The short fat book was my father's. This book had gone with him to Israel. It had come home alone. There was a hole punched through the cover, a rough edgy gash made by a piece of the bus. I ran my finger along it. The cover buckled inward from the gash, the knit surface giving way to soft cardboard and paper. The same piece of metal that had killed my father had made this wound.

I closed my eyes, imagining the book in my father's hand as he hunted for a word or phrase. I couldn't remember his face anymore. I could barely remember being with him. But I could remember him walking around the house quoting from this little book, proud of each query and statement he stole from it.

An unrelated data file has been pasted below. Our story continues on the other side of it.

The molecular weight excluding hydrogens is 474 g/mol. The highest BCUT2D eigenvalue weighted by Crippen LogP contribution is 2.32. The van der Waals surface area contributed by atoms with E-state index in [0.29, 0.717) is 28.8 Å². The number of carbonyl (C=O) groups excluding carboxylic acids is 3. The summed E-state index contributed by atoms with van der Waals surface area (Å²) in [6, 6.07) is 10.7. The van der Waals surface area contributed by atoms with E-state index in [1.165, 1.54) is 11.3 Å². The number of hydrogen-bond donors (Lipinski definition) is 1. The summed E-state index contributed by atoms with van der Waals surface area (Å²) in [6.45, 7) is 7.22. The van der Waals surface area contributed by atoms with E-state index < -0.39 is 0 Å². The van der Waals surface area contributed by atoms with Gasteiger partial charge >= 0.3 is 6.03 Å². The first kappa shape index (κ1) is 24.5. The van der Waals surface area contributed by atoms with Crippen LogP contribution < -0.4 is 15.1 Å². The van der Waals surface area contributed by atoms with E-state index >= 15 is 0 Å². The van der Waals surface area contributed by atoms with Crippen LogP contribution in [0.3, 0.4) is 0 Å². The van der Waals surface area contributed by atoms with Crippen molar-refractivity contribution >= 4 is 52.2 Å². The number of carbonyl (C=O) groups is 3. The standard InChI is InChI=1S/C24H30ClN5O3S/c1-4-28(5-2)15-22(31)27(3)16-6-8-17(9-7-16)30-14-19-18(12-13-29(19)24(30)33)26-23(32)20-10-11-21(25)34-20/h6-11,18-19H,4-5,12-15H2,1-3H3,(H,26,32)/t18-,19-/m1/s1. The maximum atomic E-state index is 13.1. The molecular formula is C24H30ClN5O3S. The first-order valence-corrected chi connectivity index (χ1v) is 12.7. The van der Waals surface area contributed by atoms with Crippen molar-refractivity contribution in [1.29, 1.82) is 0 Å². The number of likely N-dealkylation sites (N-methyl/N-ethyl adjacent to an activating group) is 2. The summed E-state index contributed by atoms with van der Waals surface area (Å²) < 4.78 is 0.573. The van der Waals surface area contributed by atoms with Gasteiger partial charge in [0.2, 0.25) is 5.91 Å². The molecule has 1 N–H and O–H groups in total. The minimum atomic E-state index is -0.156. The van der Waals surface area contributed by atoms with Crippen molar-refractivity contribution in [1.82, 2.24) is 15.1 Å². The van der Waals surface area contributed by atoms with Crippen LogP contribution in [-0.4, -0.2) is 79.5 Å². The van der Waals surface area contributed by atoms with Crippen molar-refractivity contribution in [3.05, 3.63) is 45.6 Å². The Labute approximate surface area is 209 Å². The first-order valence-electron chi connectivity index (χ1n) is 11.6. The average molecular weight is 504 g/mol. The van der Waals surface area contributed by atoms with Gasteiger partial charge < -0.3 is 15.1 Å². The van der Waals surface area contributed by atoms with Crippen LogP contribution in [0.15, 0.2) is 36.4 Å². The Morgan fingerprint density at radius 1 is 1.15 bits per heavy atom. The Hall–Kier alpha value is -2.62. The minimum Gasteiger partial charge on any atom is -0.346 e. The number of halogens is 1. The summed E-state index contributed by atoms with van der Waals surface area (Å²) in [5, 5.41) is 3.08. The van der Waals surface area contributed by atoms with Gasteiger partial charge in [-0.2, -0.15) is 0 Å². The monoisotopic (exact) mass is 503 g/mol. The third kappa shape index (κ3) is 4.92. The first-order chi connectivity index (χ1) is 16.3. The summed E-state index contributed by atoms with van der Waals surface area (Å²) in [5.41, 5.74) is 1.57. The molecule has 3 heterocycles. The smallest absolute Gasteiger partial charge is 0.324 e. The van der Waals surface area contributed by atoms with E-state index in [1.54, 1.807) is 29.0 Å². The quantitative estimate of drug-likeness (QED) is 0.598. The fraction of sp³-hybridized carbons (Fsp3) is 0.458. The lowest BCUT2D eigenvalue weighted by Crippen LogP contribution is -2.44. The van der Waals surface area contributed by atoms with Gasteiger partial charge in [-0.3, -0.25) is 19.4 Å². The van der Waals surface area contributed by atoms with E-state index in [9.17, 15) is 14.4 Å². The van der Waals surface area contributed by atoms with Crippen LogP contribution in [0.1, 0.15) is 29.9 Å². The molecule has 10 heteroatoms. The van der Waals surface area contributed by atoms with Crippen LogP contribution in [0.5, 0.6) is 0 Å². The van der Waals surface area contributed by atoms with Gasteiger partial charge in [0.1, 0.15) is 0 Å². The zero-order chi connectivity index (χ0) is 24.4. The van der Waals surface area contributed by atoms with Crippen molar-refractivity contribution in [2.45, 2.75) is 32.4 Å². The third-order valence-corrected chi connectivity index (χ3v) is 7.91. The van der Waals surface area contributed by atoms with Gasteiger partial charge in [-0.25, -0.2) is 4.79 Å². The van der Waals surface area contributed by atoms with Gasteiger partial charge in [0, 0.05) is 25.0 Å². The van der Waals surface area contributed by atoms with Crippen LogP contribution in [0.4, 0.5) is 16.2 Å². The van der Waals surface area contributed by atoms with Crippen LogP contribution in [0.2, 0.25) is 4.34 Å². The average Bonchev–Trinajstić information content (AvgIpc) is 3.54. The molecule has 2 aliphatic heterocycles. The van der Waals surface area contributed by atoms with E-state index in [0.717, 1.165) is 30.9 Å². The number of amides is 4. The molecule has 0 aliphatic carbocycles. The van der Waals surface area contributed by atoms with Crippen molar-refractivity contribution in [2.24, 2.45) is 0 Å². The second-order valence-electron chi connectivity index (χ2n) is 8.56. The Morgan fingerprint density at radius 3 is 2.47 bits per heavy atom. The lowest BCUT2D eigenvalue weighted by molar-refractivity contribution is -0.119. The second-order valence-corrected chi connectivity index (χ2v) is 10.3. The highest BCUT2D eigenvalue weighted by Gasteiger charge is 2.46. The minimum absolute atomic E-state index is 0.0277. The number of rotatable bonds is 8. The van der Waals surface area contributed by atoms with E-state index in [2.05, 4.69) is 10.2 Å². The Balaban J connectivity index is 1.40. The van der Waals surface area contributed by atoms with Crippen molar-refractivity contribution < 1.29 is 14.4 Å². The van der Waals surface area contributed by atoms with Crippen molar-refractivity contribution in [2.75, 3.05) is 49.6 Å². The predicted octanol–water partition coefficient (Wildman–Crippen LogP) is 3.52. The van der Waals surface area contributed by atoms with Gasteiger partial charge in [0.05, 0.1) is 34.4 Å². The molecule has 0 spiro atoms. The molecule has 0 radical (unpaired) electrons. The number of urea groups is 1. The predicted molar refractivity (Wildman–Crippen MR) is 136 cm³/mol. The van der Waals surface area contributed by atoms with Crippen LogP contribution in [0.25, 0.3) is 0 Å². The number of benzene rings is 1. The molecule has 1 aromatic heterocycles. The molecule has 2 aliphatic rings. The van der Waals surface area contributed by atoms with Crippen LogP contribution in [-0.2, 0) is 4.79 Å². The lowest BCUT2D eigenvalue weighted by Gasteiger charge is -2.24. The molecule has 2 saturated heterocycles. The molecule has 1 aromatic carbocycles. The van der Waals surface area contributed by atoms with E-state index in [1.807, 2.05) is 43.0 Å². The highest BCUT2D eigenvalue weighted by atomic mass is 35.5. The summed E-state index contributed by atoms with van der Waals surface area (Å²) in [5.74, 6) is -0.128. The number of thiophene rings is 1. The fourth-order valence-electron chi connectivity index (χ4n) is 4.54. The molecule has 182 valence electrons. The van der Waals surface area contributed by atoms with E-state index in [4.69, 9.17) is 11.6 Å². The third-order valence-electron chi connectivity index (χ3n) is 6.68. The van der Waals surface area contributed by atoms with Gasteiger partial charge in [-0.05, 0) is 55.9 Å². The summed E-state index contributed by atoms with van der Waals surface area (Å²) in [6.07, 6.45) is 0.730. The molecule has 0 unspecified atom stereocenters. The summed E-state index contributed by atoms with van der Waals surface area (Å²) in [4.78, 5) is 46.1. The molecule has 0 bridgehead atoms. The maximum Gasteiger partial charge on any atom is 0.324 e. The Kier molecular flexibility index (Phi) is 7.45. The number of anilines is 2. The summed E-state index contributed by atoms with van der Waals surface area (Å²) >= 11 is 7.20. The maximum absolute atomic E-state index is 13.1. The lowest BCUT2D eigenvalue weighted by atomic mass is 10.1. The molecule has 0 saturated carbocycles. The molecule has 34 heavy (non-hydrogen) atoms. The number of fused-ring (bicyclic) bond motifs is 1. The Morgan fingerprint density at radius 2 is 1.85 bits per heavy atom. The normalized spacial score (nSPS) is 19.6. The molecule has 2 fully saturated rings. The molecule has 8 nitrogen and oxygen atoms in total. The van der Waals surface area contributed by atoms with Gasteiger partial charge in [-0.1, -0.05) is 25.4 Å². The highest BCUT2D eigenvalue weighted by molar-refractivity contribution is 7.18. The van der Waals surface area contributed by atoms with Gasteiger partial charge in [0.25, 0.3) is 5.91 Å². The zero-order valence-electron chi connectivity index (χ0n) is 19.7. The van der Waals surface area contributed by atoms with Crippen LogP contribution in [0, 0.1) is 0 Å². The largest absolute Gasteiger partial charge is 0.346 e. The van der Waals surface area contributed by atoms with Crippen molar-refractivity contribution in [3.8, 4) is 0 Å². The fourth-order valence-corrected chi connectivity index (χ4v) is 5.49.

I opened the book to one of the first pages. The page was dented but not torn. A piece of blue-ruled school paper stuck out at the top, beside the earmark, obscuring half the table of letter shapes. I pulled it free and checked my handwriting against the finely printed Hebrew in the book. I'd practiced drawing the characters over and over down the sheet before I got them just right.

Aleph, mem, tav. I couldn't read it but I knew what it was supposed to say. It had been two years since I'd been to a Hebrew school class. Two years since dad hadn't come home. I held the book to my chest. Dad was helping me. He always had.

I replaced the books and crept out of the study, leaving the flashlight where I could find it tomorrow night after mom fell asleep.